Why it is crucial understanding Recession
In recent years a number of financial buzzwords have perpetually dominated our television screens and newspaper pages: dip, growth, output, GDP, bail-out… and the one that all economists and governments seem to fear – recession.
It’s fairly common knowledge that the UK, the Eurozone and other Westernised nations are “in recession” but to many people, while this may be a familiar phrase, the meaning may be unclear. Media hysteria about “double dip” recession or even “triple dip” recessions may also add confusion so here’s a rough guide to what it’s all about.
What is a recession?
To be honest even some experts disagree on the answer to this question. However it is generally agreed that a recession is a period of economic decline which is measured by a country’s GDP (gross domestic product) – the value of all goods and services produced on quarterly basis. If the GDP contracts during two consecutive quarters (equal to a period of six months) then a country’s economy technically slides into recession.
What are the consequences of a recession?
Although recessions are considered a normal part of an economy’s cycle, governments are usually keen to avoid them where possible as the consequences can be severe. During a recession a country may see higher unemployment rates, a fall in the stock market, stagnation in the property market and a decrease in both personal and business income. All these factors need to be carefully managed during the period of recession which generally lasts from 6 to 18 months.
How do recessions differ?
As GDP is usually based on estimated figures to begin with, an economy may be incorrectly described as being in recession until actual statistics are confirmed. Similarly a recession may not be confirmed until the following quarter which, given that there has to be negative growth for six months, means that it can be some considerable time before all the facts are known.
There are different degrees of recession that an economy can experience. An economy may contract for two consecutive quarters but then experience growth in the 3rd quarter, bringing the country out of recession. This is the classic V-shaped recession when a short period of economic decline is matched by strong growth and this would be classed as a mild recession.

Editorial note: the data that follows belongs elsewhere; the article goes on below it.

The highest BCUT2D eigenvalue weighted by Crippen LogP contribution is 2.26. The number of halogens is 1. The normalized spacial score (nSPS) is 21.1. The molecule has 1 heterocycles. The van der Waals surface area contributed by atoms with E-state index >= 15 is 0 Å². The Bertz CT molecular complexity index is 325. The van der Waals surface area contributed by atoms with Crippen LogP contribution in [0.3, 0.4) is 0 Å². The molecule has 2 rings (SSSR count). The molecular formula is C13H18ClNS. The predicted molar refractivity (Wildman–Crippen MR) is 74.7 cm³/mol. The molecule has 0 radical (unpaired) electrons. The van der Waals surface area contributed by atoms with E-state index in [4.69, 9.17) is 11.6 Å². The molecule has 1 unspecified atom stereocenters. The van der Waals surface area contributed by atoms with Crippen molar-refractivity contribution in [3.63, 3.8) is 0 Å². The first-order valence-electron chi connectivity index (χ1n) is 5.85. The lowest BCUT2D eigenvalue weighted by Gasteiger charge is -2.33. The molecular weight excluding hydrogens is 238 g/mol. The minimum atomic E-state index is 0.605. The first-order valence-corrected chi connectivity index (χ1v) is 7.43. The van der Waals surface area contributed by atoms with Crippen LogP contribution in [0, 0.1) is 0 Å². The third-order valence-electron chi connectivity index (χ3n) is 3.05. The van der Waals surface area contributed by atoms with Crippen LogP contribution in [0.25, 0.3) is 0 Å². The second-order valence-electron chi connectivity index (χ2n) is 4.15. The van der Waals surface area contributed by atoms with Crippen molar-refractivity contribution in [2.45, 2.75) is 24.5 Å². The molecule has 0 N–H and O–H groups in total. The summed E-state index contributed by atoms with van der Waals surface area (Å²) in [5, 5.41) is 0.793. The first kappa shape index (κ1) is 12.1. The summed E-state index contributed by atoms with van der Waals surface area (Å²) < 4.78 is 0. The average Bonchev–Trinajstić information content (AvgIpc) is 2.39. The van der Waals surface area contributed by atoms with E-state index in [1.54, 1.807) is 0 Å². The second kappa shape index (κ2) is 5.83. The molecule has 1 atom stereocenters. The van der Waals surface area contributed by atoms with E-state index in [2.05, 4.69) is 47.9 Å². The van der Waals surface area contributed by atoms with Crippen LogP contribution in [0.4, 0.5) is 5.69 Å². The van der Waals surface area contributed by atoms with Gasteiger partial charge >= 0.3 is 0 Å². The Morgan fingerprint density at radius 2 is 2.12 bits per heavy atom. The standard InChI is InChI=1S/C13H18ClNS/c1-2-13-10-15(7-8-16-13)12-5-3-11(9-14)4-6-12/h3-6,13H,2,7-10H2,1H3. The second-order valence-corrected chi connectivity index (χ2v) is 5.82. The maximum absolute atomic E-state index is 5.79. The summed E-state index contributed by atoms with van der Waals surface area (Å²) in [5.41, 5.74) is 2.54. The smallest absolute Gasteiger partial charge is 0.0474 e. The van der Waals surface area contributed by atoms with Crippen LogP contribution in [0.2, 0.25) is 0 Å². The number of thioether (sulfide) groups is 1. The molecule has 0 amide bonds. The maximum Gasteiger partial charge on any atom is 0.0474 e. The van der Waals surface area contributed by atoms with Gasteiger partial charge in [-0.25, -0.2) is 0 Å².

The U-shaped recession describes an economy that slides into recession and remains there for a longer period of time, such as the 1973-75 US recession where subsequent growth was delayed.
The W-shaped recession (or the ‘double dip’ as it is commonly known) describes an economy that experiences a traditional recession with growth following decline, but sinks back into recession for a second time as growth is not strong enough to sustain an economic recovery. This is the type of recession that the UK and Eurozone have recently experienced. By applying the same principle of stagnation and growth it is easy to comprehend the concept of a ‘triple dip’, which some commentators are anticipating the UK will experience in the near future.
Finally the L-shaped recession is one where a country’s economy enters recession and remains there for a considerable period of time, such as Japan in the 1990s following over forty years of strong post-war growth.
How is it determined when a recession has ended?
Economic experts are responsible for analysing a mountain of data including GDP and unemployment rates. In the US this is undertaken by the National Bureau of Economic Research and in the UK by the Office of National Statistics.
The end of a recession is an indicator of a return to growth, increased employment and rising prices but, as recent history has demonstrated, sluggish growth may be enough to end a technical recession but insufficient to kick-start an economy that is faltering.